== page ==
Majority Forward, the top liberal non-disclosing outside spender in the 2016 election, reported to the IRS that it spent more than $1.4 million influencing elections from June 2015 through May 2016. That spending accounted for 40 percent of the group’s total expenditures in its first year of existence, which was low enough to keep electoral politics from being the nonprofit’s primary activity.

The most interesting part of Majority Forward’s initial tax return, however, wasn’t the amount the group admitted spending on politics, but the fact that it included issue advocacy in its definition of political activity. By reporting issue advocacy as political spending, Majority Forward set a precedent it may find difficult to follow when it files its next tax return, which will cover its spending during the height of the 2016 election.

A section 501(c)(4) “social welfare” organization like Majority Forward cannot have politics as its primary activity, which is generally evaluated by whether more than half of its spending is dedicated to participating in elections. Between June 2016 and May 2017 (the group’s fiscal year), Majority Forward spent more than $14.4 million on independent expenditures and contributions to super PACs, according to reports filed with the Federal Election Commission (FEC). As a result, the dark money nonprofit will need to show that it spent more than that on non-political activity to protect its tax-exempt status when filing its next IRS return. This tax status is significant because it allows the group to keep its contributors secret.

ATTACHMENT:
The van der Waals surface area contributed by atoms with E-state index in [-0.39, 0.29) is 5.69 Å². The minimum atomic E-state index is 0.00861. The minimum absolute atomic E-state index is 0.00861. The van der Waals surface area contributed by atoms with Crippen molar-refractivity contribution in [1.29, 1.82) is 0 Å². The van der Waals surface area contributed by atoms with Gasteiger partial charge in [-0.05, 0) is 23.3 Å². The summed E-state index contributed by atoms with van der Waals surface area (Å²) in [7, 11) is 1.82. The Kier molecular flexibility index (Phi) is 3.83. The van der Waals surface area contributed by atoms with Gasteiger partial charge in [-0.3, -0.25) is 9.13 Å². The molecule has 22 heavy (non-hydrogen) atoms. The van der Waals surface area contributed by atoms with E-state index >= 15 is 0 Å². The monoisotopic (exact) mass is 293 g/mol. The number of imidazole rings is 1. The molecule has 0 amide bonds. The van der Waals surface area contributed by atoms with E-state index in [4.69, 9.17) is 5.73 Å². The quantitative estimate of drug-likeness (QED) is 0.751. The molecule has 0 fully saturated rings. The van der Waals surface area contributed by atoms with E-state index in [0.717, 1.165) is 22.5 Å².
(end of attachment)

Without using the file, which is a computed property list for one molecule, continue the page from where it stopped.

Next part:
A common tactic politically active nonprofit groups use to offset their political spending is also paying for  “issue” ads that mention candidates but do not expressly advocate for their election or defeat and are not run close enough to elections to trigger reporting requirements. Even though the ads are candidate-focused, the groups often do not acknowledge the spending as political, and instead treat them as non-political social welfare spending on their tax returns. This allows them to claim they spent less on politics and more on social welfare than many political observers would conclude they did.

In its first year of existence, Majority Forward did not report any political spending to the FEC. Yet on its first tax filing, covering June 2015 through May 2016, the group told the IRS it spent more than $1.4 million on political campaign activities. In explaining what constituted its political activity, Majority Forward volunteered that expenditures it made for “issue advocacy” were aimed at influencing elections:

On the tax return, Majority Forward did not explicitly list what expenditures to “educate voters on candidates’ views” it was referring to, but they likely included roughly $350,000 spent on a spate of digital ads the group ran in April 2016 criticizing Senate Majority Leader Mitch McConnell (R-KY) and  several then-vulnerable Senate Republicans over their treatment of Judge Merrick Garland’s nomination to the Supreme Court. Majority Forward cited the Garland-focused campaign as an example of the “non-partisan issue advocacy” the group would engage in on their application for tax-exempt status.